Colby Olson was on his way to Lakeville on June 4 to watch his son Troy play a tennis match for Monomoy Regional High School against Apponequet in the MIAA Division 3 South team tournament when he detoured off of the highway and found himself driving on Route 105 through Rochester center.
Olson spotted a white church building off the road and felt compelled to ask God to strengthen its people whom he had never met.
“Then I drove on, and then my phone took me a completely different way and I went home,” he recalled.
Little did Olson know several months later, he would become the new pastor at First Congregational Church.
The email came last year while he was pastoring at South Chatham Community Church, a non-denominational Protestant Christian church he had been serving since 2011.
“It was revitalization work. I felt that it was in a real healthy place,” said Olson.
A devout, 45-year-old family man whose kids play sports and at times have been coached in baseball and/or soccer by their father, Olson built his ministry up and down the eastern seaboard by revitalizing and starting churches. When he was asked to interview for the job by First Congregational’s search committee, Olson requested to interview in person. Upon driving to the church, he realized it was the very one he had recently prayed for.
The lengthy selection process culminated with a “candidating” weekend in which the congregation asked for 90 minutes to grill him with questions, personal and theological. His wife Joyce participated, he preached a sermon, and finally on January 4, he was voted in.
South Chatham wanted Olson to stay longer and First Congregational “wanted me to not rush,” he recalled. Olson’s uncommonly smooth transition was made even smoother when his colleague, Adam Miller, took over the pastoral role at South Chatham.
Olson’s career roadmap reads like that of a minor-league baseball coach.
Before spending the last eight-plus years in South Chatham, he was in downtown Providence (where his car was totaled). Before that, he ministered to two churches in Gainesville, Florida, one of which he started, resulting in a documentary that led to outside interest in his services. In New York, he revitalized an existing ministry and, before that, had worked in Kentucky and Georgia.
A native of nearby Halifax, Olson graduated from Silver Lake Regional High School and split his undergraduate studies between Becker College in Worcester and Asbury University, a Christian college in Kentucky where he studied applied communications. He did graduate study in Nyack, New York, at Alliance Theological Seminary, an evangelical institution affiliated with Nyack College and the Christian and Missionary Alliance. In 2003, he was ordained and commissioned under that banner.
Freshly out of school, he participated in missions in El Salvador and Mexico, helping construct buildings for ministry and to clothe and feed the poor.
Now Olson brings his own path of history to a church steeped in it.
First Congregational is an independent church affiliated with the 65-year-old National Association of Congregational Christian Churches (NACCC) and, locally, the MACCC.
Congregational churches overall date back to the 17th century, and a drive through any of New England’s rural areas discovers these churches and their white steeples against the scenic melding of fog and foliage. But each church has its own story, and Olson says he and First Congregational “hit it off” in their first introduction.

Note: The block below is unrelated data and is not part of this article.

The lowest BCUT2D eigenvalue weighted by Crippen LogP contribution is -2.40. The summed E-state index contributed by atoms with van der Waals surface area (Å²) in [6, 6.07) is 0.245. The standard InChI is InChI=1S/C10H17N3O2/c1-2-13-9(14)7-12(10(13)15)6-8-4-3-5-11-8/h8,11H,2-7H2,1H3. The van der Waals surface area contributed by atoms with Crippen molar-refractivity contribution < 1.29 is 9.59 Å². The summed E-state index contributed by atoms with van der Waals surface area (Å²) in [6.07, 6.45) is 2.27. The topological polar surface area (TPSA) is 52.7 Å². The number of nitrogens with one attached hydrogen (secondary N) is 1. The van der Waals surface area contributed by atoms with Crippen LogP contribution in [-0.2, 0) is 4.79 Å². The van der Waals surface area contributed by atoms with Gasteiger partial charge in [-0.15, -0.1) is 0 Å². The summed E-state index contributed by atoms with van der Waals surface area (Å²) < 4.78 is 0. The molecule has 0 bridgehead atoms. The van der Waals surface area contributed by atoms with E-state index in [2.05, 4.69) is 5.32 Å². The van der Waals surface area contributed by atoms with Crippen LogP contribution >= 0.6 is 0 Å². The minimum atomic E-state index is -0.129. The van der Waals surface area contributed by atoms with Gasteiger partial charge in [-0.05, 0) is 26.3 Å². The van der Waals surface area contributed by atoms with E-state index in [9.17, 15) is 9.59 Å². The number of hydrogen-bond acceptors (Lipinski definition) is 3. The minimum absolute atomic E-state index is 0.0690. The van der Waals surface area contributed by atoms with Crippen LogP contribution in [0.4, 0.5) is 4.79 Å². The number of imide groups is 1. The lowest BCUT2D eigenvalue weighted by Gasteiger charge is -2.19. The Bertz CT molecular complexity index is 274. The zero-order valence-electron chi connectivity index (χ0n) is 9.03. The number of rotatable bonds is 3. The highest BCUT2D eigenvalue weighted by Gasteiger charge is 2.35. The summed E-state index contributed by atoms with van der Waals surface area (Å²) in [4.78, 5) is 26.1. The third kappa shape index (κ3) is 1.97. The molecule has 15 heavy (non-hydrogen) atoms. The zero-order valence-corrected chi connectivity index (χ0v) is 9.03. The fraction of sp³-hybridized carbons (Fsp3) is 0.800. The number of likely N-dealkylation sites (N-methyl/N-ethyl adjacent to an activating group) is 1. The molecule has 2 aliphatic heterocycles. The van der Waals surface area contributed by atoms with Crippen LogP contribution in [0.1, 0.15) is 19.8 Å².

Olson is aligned with the church’s conservative brand of orthodox Protestant Christian doctrine that is focused on daily reading of the Bible and his belief in personal salvation and transformation through the crucifixion and resurrection of Jesus Christ. Though his specialty is revitalization, Olson believes his work at First Congregational will stand on the shoulders of those who came beforehand.
“I think the church is at a great place,” he said. “They had an interim pastor who did some good work and set a good course. The church set a vision prior to my arrival.”
Olson is eager to set that vision in motion.
What COVID-19 aka coronavirus hasn’t allowed him to do in person he is doing with his computer and his telephone. Olson was supposed to deliver his first sermon on March 15, but wound up streaming his message via Facebook Live. He wasn’t looking for laughs when he said in his sermon, “If you have extra toilet paper, knock on a neighbor’s door and ask them if they need toilet paper,” but he is a person who seems to embrace a good laugh on himself.
“I’m no better than anybody else. God’s working in my life,” he said.
Olson’s immediate goals are to get his parishioners to know each other better and to enable them to share their testimony of what God has done in their lives.
“We want to reach as many people as possible with the gospel and love on as many as we can,” he said.
Estimating over 100 attendees on the average Sunday, he said, “We’re not a megachurch,” but the Olsons are loving on one more these past few weeks after welcoming Tate, a newborn boy, into the family.
“It was amazing. I pulled his head out and caught him. A midwife allowed me to do that. It was the most moving, powerful and spiritual (moment) of my life,” said Olson, making sure to include the birth of his other children, 20-year-old Cecilia, 18-year-old Kelsey, and 16-year-old Troy.
Joyce Olson is a licensed clinical social worker. After growing up on a farm in Mount Blanchard, Ohio, she attended The Ohio State University and Boston College. Now she has her own practice, Metamorphosis Counseling Services, in Dennis, specializing in trauma work and also offering Nouthetic-style (Christian-based) counseling.
First Congregational’s website (rochestercongregational.com) has been updated with a more visitor-friendly look, and the church is hoping to get Olson’s sermons onto ORCTV.
Until then, he can be seen on Facebook Live at 10:00 am on Sundays.
By Mick Colageo